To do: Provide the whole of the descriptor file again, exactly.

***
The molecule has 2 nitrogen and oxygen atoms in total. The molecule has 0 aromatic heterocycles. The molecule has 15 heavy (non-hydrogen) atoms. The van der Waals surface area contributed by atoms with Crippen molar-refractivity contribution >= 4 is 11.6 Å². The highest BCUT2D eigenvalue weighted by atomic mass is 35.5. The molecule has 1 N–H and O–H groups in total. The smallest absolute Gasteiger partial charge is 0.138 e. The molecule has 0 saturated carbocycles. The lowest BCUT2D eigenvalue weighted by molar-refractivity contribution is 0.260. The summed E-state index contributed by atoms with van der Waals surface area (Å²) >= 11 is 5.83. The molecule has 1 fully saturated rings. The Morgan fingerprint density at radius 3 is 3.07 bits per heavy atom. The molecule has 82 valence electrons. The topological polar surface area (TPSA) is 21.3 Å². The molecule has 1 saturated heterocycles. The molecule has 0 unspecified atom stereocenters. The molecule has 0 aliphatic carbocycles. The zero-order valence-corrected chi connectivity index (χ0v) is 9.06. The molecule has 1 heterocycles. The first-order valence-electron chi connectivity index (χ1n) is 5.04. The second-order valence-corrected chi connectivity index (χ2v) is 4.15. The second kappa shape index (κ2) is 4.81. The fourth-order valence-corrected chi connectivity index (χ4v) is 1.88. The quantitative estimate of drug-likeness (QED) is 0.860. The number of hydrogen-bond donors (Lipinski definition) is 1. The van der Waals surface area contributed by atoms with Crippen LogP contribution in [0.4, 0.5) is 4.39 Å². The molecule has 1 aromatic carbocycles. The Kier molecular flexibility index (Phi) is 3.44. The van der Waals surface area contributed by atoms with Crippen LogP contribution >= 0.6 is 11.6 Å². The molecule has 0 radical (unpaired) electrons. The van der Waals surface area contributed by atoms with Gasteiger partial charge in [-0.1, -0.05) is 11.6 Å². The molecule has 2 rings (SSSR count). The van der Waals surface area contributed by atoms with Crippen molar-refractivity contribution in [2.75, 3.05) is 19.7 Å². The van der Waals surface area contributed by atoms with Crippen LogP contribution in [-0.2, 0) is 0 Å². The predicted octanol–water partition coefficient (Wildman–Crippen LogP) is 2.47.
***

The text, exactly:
The molecule has 2 nitrogen and oxygen atoms in total. The molecule has 0 aromatic heterocycles. The molecule has 15 heavy (non-hydrogen) atoms. The van der Waals surface area contributed by atoms with Crippen molar-refractivity contribution >= 4 is 11.6 Å². The highest BCUT2D eigenvalue weighted by atomic mass is 35.5. The molecule has 1 N–H and O–H groups in total. The smallest absolute Gasteiger partial charge is 0.138 e. The molecule has 0 saturated carbocycles. The lowest BCUT2D eigenvalue weighted by molar-refractivity contribution is 0.260. The summed E-state index contributed by atoms with van der Waals surface area (Å²) >= 11 is 5.83. The molecule has 1 fully saturated rings. The Morgan fingerprint density at radius 3 is 3.07 bits per heavy atom. The molecule has 82 valence electrons. The topological polar surface area (TPSA) is 21.3 Å². The molecule has 1 saturated heterocycles. The molecule has 0 unspecified atom stereocenters. The molecule has 0 aliphatic carbocycles. The zero-order valence-corrected chi connectivity index (χ0v) is 9.06. The molecule has 1 heterocycles. The first-order valence-electron chi connectivity index (χ1n) is 5.04. The second-order valence-corrected chi connectivity index (χ2v) is 4.15. The second kappa shape index (κ2) is 4.81. The fourth-order valence-corrected chi connectivity index (χ4v) is 1.88. The quantitative estimate of drug-likeness (QED) is 0.860. The number of hydrogen-bond donors (Lipinski definition) is 1. The van der Waals surface area contributed by atoms with Crippen LogP contribution in [0.4, 0.5) is 4.39 Å². The molecule has 1 aromatic carbocycles. The Kier molecular flexibility index (Phi) is 3.44. The van der Waals surface area contributed by atoms with Crippen LogP contribution >= 0.6 is 11.6 Å². The molecule has 0 radical (unpaired) electrons. The van der Waals surface area contributed by atoms with Gasteiger partial charge in [-0.1, -0.05) is 11.6 Å². The molecule has 2 rings (SSSR count). The van der Waals surface area contributed by atoms with Crippen molar-refractivity contribution in [2.75, 3.05) is 19.7 Å². The van der Waals surface area contributed by atoms with Crippen LogP contribution in [-0.2, 0) is 0 Å². The predicted octanol–water partition coefficient (Wildman–Crippen LogP) is 2.47.